“Through this system, because they get a stipend, they get access to this government money which is then channelled into the financing of politics… Bersatu (PPBM) is doing exactly what Umno did, using the same system, playing the same patronage games. They are using this to reach down to the grassroots and they are giving directorships to people who lost (the election) to keep them loyal to the party,” he said.

Under Mahathir, the rural and regional development ministry now controls five state development statutory bodies, Mara and a long list of other GLCs. These have gone against Harapan’s manifesto promise to end such political appointments. There has also been a slew of changes at Felda, FGV, Lembaga Tabung Angkatan Tentera and Tabung Haji, with extensive shifts and moves at the top, replaced by those considered sympathetic and aligned to Mahathir.

Today, the prime minister controls Malaysia’s leading investment arm and sovereign wealth fund, Khazanah Nasional, while Economic Affairs Minister Mohamed Azmin Ali controls numerous GLCs that were once controlled by the finance ministry.

Harapan had pledged in their GE14 manifesto that politicians would not be appointed as directors of government enterprises. Furthermore, at the Sept 1, 2018 congress on the “Future of Bumiputeras and the Nation”, Mahathir stressed the need to reinstitute the practice of “selective patronage”, targeting Bumiputeras.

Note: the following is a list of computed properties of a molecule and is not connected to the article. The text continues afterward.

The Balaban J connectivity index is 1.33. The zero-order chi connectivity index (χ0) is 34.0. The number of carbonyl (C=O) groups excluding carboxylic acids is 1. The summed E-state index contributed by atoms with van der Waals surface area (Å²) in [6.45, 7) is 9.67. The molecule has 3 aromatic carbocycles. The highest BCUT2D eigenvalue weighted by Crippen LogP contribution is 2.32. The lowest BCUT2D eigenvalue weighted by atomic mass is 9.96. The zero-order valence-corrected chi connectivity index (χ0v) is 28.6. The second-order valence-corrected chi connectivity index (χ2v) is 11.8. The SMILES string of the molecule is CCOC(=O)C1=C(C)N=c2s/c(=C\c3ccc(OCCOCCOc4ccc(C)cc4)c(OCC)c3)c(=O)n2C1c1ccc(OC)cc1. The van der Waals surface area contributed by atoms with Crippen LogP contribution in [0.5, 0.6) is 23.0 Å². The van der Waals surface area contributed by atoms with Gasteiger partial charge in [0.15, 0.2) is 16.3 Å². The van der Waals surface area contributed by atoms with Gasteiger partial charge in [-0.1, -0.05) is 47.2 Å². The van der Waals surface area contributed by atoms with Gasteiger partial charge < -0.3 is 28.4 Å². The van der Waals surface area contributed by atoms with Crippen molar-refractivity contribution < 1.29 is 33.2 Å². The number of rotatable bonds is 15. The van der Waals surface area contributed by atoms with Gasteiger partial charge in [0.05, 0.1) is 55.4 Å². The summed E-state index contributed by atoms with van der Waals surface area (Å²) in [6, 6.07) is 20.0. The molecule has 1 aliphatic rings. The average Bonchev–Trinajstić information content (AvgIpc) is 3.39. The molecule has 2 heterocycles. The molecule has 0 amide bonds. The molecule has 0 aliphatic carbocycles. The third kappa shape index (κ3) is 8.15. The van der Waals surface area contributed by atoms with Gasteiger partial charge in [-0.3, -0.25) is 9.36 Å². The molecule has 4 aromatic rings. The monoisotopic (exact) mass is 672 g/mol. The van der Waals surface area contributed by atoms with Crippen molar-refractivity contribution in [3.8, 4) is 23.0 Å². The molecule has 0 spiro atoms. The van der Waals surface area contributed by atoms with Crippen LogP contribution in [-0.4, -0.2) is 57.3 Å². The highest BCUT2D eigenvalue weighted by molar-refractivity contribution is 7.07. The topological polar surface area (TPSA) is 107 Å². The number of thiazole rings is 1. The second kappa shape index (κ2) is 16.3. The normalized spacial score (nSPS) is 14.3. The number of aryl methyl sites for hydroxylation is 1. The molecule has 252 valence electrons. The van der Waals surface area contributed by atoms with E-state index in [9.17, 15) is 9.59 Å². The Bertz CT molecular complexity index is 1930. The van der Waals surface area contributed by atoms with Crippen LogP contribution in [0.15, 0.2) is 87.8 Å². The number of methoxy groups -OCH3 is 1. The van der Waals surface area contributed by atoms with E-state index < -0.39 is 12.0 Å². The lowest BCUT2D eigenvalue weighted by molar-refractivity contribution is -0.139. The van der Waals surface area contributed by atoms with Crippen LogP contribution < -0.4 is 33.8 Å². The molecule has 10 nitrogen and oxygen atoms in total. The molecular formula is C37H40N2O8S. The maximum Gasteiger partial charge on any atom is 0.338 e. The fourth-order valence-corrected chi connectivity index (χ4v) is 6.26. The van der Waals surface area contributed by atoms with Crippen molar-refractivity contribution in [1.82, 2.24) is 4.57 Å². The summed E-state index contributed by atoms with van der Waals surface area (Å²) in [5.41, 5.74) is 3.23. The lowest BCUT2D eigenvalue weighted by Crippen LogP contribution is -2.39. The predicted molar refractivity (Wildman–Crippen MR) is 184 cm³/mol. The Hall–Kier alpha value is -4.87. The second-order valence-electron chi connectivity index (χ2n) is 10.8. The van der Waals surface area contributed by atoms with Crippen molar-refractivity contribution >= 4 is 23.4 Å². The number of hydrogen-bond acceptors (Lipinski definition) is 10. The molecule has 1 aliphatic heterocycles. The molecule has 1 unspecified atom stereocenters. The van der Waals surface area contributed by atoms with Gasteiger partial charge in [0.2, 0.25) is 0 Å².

Since Mahathir has taken charge, Khazanah has divested its 16% stake in IHH Healthcare to Mitsui & Co for RM8.42 billion in November last year, among other sales, showing that the “Look East” Policy is not just about emulating touchy-feely Japanese attitudes but also about Japanese yen for Malaysian investments.

Mahathir defended the sales, saying they were needed to raise funds in a bid to clear debts incurred by the previous government, a very convenient way to justify the privatisation sales. The ongoing negotiations to sell PLUS, the highway toll concessionaire owned by Malaysian taxpayers (Khazanah 51% and EPF 49%) are being carried out in a non-transparent manner. Why indeed should such a public-owned cash cow be privatised in the first place?